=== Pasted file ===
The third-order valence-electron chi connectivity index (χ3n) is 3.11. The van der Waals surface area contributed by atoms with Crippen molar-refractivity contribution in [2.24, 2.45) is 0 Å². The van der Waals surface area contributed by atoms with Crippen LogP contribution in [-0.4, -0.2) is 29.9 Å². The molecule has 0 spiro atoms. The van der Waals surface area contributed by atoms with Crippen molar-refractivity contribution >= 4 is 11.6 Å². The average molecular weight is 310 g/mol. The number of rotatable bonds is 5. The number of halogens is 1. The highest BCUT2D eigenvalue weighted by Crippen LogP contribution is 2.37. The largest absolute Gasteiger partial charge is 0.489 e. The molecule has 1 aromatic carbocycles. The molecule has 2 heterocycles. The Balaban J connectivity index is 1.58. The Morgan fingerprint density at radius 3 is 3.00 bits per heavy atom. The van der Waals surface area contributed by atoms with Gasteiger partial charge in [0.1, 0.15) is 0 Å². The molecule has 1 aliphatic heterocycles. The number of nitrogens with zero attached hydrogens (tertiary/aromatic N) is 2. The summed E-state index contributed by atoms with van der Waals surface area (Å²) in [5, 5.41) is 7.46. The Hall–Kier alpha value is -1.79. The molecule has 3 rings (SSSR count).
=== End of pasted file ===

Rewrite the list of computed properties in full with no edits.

The third-order valence-electron chi connectivity index (χ3n) is 3.11. The van der Waals surface area contributed by atoms with Crippen molar-refractivity contribution in [2.24, 2.45) is 0 Å². The van der Waals surface area contributed by atoms with Crippen LogP contribution in [-0.4, -0.2) is 29.9 Å². The molecule has 0 spiro atoms. The van der Waals surface area contributed by atoms with Crippen molar-refractivity contribution >= 4 is 11.6 Å². The average molecular weight is 310 g/mol. The number of rotatable bonds is 5. The number of halogens is 1. The highest BCUT2D eigenvalue weighted by Crippen LogP contribution is 2.37. The largest absolute Gasteiger partial charge is 0.489 e. The molecule has 1 aromatic carbocycles. The molecule has 2 heterocycles. The Balaban J connectivity index is 1.58. The Morgan fingerprint density at radius 3 is 3.00 bits per heavy atom. The van der Waals surface area contributed by atoms with Gasteiger partial charge in [0.1, 0.15) is 0 Å². The molecule has 1 aliphatic heterocycles. The number of nitrogens with zero attached hydrogens (tertiary/aromatic N) is 2. The summed E-state index contributed by atoms with van der Waals surface area (Å²) in [5, 5.41) is 7.46. The Hall–Kier alpha value is -1.79. The molecule has 3 rings (SSSR count).